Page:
8. The person that claims my dog hates working
This is rarer than the above 7 people but every so often I get a person that says that service dogs hate their job and my dog doesn't want to be working.  This is usually said as my dog is happily asleep at my feet or sitting their wagging their tail.

9. The person that thinks the vest automatically makes a dog a service dog
Many people think that because my dog has a vest on, that is why they are a service dog.  They claim they are going to go buy a vest so that their dog too can go everywhere.  I try to explain to them that with or without the vest my dog behaves and it isn't the vest that makes the dog a service dog.  Usually they just think they are being really funny and that no one else has thought of this idea.

Like I said before, these people are usually the exception but boy do they make for some interesting conversations. 

Monday, May 12, 2014

Dog Personalities

I guess I get the blogging bug once every 6 months... that definitely needs to change!  I have had many service dog adventures over the past 6 months and can't believe I haven't shared any of them.  I shall begin my first post back with one that gives me an excuse to post a ton of puppy pictures.

In January My Angel With Paws had two litters of golden retriever puppies; the "J" and "K" litters.  I have had the pleasure of seeing them both as infants and as puppies and can't wait to see them grow up.  I know that each dog has their own personality but for whatever reason it never occurred to me that their personalities would be so distinct as infants.  For example, while playing with the "J" litter at 10 days old, we were getting them used to being handled and turned on their backs.  Every single puppy handled this differently.  Their eyes weren't even open yet and they each had their own unique way of dealing with things.  When I turned one puppy on her back she just calmly melted into that position and happily stayed there.  I turned another one on his back and he screamed and squirmed for 15 minutes before he calmed down.  We did it again the next day and the screamer squirmed for about a minute then remembered from the day before and happily cuddled into me.  It amazed me that A. that he retained what he learned over night and  B. that he was so different from his sister at only 10 days old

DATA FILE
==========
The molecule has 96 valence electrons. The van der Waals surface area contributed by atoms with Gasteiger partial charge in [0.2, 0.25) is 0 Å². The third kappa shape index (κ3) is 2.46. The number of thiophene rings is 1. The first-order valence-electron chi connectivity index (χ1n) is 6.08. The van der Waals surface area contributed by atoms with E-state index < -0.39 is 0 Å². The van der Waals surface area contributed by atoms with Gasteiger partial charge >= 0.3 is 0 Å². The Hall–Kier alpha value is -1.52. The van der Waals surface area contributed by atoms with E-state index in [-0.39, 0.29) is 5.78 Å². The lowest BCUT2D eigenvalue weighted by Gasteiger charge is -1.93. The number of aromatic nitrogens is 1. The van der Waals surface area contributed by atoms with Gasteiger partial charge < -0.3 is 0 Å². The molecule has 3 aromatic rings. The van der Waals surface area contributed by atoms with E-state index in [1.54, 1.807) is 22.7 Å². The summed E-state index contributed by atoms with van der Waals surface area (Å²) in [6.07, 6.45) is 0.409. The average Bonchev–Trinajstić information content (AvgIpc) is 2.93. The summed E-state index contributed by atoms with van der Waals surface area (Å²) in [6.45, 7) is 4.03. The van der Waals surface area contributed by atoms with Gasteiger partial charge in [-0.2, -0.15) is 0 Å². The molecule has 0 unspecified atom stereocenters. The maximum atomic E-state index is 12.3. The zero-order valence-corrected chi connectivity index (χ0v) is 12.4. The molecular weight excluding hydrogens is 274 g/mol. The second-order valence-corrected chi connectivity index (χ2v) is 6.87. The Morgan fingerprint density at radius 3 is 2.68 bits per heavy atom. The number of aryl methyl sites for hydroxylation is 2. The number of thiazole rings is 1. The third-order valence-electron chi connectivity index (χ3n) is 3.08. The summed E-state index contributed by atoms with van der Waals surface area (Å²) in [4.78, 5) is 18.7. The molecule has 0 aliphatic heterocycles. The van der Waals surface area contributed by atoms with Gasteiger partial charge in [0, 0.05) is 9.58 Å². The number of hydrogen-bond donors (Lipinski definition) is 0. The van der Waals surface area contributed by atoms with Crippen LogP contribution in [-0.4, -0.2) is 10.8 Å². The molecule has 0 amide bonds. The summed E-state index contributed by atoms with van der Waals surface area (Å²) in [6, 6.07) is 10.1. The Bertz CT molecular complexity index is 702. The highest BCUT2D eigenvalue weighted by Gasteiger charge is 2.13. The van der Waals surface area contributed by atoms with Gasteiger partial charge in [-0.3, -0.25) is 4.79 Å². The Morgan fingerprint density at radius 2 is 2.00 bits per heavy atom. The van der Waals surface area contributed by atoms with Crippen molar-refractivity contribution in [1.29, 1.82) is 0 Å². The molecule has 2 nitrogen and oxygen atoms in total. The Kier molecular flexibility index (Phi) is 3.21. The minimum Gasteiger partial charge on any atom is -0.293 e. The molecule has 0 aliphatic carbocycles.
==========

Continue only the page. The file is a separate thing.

Sleepy puppy

Puppy stretch

Puppy yawn

When I visited MAWP again about a month later, I got to see the "J" litter again and meet the "K" litter.  I got to snuggle the "J's again and there sure was a lot more puppy to hold!

While I was there, we let "J"s out to play on the grass for the first time. Watching them run around and explore for was probably one of the cutest things ever.  There was one puppy that kept trying to go further than we would let them, one that would make a mad dash to try and get into the mud and one that was fascinated with leaves.  They all had a blast and all explored things differently.